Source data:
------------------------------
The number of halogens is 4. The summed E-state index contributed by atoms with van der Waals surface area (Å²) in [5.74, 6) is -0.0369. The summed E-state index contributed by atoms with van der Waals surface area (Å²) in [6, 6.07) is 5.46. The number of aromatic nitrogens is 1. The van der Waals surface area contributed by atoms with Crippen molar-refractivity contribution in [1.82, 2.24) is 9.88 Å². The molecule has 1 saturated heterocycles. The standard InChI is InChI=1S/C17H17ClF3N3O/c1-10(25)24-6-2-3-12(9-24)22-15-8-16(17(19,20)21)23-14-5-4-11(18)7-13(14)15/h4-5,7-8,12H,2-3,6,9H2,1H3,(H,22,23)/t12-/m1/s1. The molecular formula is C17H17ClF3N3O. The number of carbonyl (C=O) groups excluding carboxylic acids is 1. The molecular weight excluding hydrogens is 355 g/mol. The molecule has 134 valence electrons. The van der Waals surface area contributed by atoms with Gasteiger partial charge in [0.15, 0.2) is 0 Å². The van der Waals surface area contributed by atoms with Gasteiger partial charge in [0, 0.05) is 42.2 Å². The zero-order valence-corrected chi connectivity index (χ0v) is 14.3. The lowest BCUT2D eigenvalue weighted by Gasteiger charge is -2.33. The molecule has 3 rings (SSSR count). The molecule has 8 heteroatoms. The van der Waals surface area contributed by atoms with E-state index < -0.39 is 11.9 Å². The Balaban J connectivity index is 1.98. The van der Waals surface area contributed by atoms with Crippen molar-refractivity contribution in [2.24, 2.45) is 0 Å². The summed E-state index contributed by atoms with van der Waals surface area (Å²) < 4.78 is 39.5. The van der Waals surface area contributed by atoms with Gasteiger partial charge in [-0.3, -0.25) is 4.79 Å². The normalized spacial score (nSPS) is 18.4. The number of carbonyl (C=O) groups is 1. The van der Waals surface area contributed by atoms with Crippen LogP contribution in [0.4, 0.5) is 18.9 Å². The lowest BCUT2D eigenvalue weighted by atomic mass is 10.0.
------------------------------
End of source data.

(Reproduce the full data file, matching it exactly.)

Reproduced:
The number of halogens is 4. The summed E-state index contributed by atoms with van der Waals surface area (Å²) in [5.74, 6) is -0.0369. The summed E-state index contributed by atoms with van der Waals surface area (Å²) in [6, 6.07) is 5.46. The number of aromatic nitrogens is 1. The van der Waals surface area contributed by atoms with Crippen molar-refractivity contribution in [1.82, 2.24) is 9.88 Å². The molecule has 1 saturated heterocycles. The standard InChI is InChI=1S/C17H17ClF3N3O/c1-10(25)24-6-2-3-12(9-24)22-15-8-16(17(19,20)21)23-14-5-4-11(18)7-13(14)15/h4-5,7-8,12H,2-3,6,9H2,1H3,(H,22,23)/t12-/m1/s1. The molecular formula is C17H17ClF3N3O. The number of carbonyl (C=O) groups excluding carboxylic acids is 1. The molecular weight excluding hydrogens is 355 g/mol. The molecule has 134 valence electrons. The van der Waals surface area contributed by atoms with Gasteiger partial charge in [0.15, 0.2) is 0 Å². The van der Waals surface area contributed by atoms with Gasteiger partial charge in [0, 0.05) is 42.2 Å². The zero-order valence-corrected chi connectivity index (χ0v) is 14.3. The lowest BCUT2D eigenvalue weighted by Gasteiger charge is -2.33. The molecule has 3 rings (SSSR count). The molecule has 8 heteroatoms. The van der Waals surface area contributed by atoms with E-state index < -0.39 is 11.9 Å². The Balaban J connectivity index is 1.98. The van der Waals surface area contributed by atoms with Crippen molar-refractivity contribution in [2.24, 2.45) is 0 Å². The summed E-state index contributed by atoms with van der Waals surface area (Å²) < 4.78 is 39.5. The van der Waals surface area contributed by atoms with Gasteiger partial charge in [-0.3, -0.25) is 4.79 Å². The normalized spacial score (nSPS) is 18.4. The number of carbonyl (C=O) groups is 1. The van der Waals surface area contributed by atoms with Crippen LogP contribution in [0.4, 0.5) is 18.9 Å². The lowest BCUT2D eigenvalue weighted by atomic mass is 10.0.